At the age of 93, Sam Lewis still gets emotional about his grandparents’ former property in west Mesa — the one he and his family knew as home in the 1920s, long after the ancient Hohokam lived there.
When he was a boy, Lewis, the grandson of Elmer and Anna Rebecca Lewis, lived in the 1000 block of Date Street near Brown Road and 10th Street — on the Mesa Grande Ruins property — and liked running “up the hill” next to their house.
“I grew up on that hill,” Lewis said Tuesday as he pointed to the 27-foot high mound after the long-awaited groundbreaking ceremony of the Mesa Grande Ruins Visitors Center for what history preservationists deem an archaeological treasure.
Lewis was among about 100 people in attendance for the groundbreaking on the 6-acre site on Tuesday.
Lewis, of Payson, who is one of three surviving Lewis grandchildren, attended the event with his sister, Verdene Lewis Rogers, 86, of Mesa. He said, “This place was home to us.”
The Mesa Grande Ruins is one of three historically significant sites, along with the Pueblo Grande Ruins in Phoenix and the Casa Grande Ruins, containing prehistoric remains throughout the state. Mesa Grande represents the remains of one of the two largest and most complex ancient Hohokam platform mound communities in the United States.
The Hohokam (“Those who are no longer here”) built and used the temple mound site once covering about 600 acres overlooking the Salt River between approximately A.D. 1100 and 1450 when the community perished, according to the Mesa Grande Ruins Community Alliance. The community later benefited from the birth of the canal system designed by the Salt River Pima-Maricopa Indian community who built and maintained a system for a source of water for progress and economic development.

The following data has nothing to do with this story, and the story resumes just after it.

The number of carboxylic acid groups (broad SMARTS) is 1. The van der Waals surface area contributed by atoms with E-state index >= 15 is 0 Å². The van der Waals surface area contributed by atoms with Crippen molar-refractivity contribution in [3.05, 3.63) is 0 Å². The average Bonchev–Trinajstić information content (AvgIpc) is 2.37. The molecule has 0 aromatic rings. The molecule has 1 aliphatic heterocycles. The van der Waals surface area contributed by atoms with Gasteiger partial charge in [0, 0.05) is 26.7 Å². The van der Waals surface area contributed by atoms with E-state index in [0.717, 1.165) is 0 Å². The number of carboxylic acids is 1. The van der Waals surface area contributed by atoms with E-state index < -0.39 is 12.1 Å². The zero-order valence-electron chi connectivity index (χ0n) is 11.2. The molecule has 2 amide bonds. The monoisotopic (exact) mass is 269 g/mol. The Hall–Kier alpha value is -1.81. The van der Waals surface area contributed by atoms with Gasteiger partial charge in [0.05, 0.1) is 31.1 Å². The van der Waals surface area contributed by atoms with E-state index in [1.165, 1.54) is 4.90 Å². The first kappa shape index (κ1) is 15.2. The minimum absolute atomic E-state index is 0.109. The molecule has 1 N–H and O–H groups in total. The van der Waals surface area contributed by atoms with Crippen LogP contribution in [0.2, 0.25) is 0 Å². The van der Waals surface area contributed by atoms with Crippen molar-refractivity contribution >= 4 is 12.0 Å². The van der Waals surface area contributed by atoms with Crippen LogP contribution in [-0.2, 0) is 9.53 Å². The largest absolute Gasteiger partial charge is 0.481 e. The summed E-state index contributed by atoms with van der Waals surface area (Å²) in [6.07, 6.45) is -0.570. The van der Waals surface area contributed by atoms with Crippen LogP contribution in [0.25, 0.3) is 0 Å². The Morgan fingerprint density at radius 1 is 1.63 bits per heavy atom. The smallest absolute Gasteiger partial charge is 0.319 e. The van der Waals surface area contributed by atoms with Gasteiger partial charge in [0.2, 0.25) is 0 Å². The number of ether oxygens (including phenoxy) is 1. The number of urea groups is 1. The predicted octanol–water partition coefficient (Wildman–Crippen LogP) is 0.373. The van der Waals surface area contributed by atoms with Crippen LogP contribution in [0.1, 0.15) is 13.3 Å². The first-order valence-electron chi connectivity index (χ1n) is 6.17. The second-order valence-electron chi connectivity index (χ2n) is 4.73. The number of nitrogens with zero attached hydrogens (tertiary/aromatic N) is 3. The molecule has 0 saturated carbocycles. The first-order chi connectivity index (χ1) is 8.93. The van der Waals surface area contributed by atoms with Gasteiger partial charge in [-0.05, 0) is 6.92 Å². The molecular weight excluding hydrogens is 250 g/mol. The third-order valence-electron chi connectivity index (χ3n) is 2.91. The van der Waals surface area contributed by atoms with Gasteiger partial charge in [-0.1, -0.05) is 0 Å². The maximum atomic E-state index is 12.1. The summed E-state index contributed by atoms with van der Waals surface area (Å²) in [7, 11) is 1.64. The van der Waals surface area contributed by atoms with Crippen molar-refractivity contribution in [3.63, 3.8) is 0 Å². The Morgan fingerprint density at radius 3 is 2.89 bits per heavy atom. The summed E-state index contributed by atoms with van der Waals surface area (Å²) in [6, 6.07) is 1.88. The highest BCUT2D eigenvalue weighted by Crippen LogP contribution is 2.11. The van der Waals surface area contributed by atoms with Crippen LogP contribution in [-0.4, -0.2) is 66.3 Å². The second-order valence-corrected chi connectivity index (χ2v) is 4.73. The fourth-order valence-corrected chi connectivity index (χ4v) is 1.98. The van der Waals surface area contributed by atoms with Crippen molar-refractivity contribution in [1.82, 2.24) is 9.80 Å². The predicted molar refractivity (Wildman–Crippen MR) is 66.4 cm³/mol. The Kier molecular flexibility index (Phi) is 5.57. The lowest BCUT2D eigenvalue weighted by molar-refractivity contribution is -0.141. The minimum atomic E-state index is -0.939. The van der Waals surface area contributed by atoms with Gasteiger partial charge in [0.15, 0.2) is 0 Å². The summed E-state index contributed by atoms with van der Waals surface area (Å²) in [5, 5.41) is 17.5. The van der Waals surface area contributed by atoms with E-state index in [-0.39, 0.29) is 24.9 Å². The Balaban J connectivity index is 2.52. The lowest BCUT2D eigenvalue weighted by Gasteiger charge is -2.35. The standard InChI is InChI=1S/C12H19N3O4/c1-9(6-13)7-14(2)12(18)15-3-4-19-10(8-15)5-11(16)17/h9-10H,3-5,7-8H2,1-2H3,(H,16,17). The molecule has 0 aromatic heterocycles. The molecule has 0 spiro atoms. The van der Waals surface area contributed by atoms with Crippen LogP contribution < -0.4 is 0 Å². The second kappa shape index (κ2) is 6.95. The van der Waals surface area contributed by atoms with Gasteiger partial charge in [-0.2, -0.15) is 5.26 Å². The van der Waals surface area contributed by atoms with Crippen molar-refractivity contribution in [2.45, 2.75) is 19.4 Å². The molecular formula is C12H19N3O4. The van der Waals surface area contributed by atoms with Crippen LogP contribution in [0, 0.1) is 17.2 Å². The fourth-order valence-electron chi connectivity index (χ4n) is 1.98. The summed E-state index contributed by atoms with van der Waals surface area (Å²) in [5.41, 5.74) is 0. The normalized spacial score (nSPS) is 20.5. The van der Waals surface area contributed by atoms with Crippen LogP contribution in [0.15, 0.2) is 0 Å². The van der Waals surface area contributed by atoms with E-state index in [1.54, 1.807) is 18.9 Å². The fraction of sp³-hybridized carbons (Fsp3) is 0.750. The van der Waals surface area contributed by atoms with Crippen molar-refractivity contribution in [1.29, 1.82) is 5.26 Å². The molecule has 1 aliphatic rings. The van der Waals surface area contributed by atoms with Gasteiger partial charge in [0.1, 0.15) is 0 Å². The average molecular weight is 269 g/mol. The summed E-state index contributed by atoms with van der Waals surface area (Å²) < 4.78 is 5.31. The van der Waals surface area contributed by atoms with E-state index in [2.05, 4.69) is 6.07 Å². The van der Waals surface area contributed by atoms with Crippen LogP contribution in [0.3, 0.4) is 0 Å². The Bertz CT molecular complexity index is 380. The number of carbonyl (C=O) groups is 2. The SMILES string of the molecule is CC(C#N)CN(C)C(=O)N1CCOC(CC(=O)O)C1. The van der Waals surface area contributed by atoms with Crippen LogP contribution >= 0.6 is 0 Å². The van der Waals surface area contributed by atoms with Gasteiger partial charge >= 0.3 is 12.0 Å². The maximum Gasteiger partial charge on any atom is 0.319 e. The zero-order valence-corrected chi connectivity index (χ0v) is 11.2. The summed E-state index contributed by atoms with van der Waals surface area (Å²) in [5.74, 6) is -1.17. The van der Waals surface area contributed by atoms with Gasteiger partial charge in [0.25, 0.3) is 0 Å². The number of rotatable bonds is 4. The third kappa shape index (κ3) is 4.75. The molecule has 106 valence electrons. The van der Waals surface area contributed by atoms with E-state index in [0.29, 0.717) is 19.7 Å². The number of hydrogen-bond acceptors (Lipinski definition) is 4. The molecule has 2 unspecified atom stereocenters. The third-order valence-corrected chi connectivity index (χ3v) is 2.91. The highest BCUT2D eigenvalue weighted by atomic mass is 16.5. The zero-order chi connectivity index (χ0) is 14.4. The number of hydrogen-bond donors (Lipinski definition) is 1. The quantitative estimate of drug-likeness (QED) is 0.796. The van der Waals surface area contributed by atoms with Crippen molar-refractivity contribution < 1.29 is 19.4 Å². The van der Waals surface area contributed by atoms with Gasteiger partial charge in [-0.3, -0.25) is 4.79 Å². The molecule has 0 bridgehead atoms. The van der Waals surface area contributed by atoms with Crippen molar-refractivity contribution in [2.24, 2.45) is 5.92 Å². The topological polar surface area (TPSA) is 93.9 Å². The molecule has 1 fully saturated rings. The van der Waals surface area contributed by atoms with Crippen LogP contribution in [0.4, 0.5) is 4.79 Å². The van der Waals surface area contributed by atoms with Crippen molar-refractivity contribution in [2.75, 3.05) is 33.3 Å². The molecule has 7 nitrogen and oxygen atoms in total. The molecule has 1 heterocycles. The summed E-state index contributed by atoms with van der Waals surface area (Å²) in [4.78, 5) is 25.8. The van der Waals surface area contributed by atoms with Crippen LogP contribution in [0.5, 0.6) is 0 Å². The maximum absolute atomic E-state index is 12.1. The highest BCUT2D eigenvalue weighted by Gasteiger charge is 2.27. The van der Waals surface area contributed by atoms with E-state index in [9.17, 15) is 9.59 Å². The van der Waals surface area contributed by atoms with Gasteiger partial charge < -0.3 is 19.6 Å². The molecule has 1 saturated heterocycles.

The center will be a valuable tool in teaching future generations and residents of the surrounding bustling neighborhood about the historical significance of the site and the people who settled it. The $750,000 project, which was made possible mostly through a number of grants for a 1,000-square-foot visitors center and a walking trail including one from the Salt River Pima-Maricopa Indian community, is scheduled to be completed in early 2013.
Mesa Mayor Scott Smith, Salt River Pima-Maricopa community vice president Martin Harvier, Mesa City Council member Dave Richins who lives near the site, Dr. Tom Wilson, administrator of the Arizona Museum of Natural History, James Garrison, officer of the Arizona State Historic Preservation Office, and Dale Marr, president and CEO of Concord General Contracting, the firm building the center, also were at the groundbreaking.
It was Lewis’ family who homesteaded the property in 1892 around the time some of his relatives were excavating on the property. After returning from a lunch break, they noticed that part of their excavating efforts had caved in, revealing more of the ruins that first became known to modern man in 1856, according to city records.
Similar to the native people who lived on the land before them, the Lewis family grew crops such as watermelon and corn, anything they could to make a living before their grandparents sold the property in 1927, said Verdene Lewis Rogers. “It was a peaceful place,” she said.
Jonah Ray, a member of the Onk Akimel O’odham Community, performed the blessing of the sacred site.
The project is about a year behind schedule as various organizations sought funds to make the project complete while downsizing the scope of the project, but Stephanie Wright, co-chair of the Mesa Grande Alliance knows it will be worth the wait.
“This has been a long time coming,” Wright said.
The Mesa Grande Ruins has been on the National Register of Historic Places since 1978 and more recently was designated as an Arizona 2012 Centennial Legacy site thanks to private owners like the Lewis family and state history officials who knew the importance of preserving the site, an accomplishment in itself through past decades as the property was in private ownership until 1985, they year the city purchased it.
“The private owners realized the importance and significance of the site through the years,” Garrison said. “They were the stewards of preserving the site. This was one of the most meaningful sites in Arizona because it was the center of activity. This was ‘the place.’”
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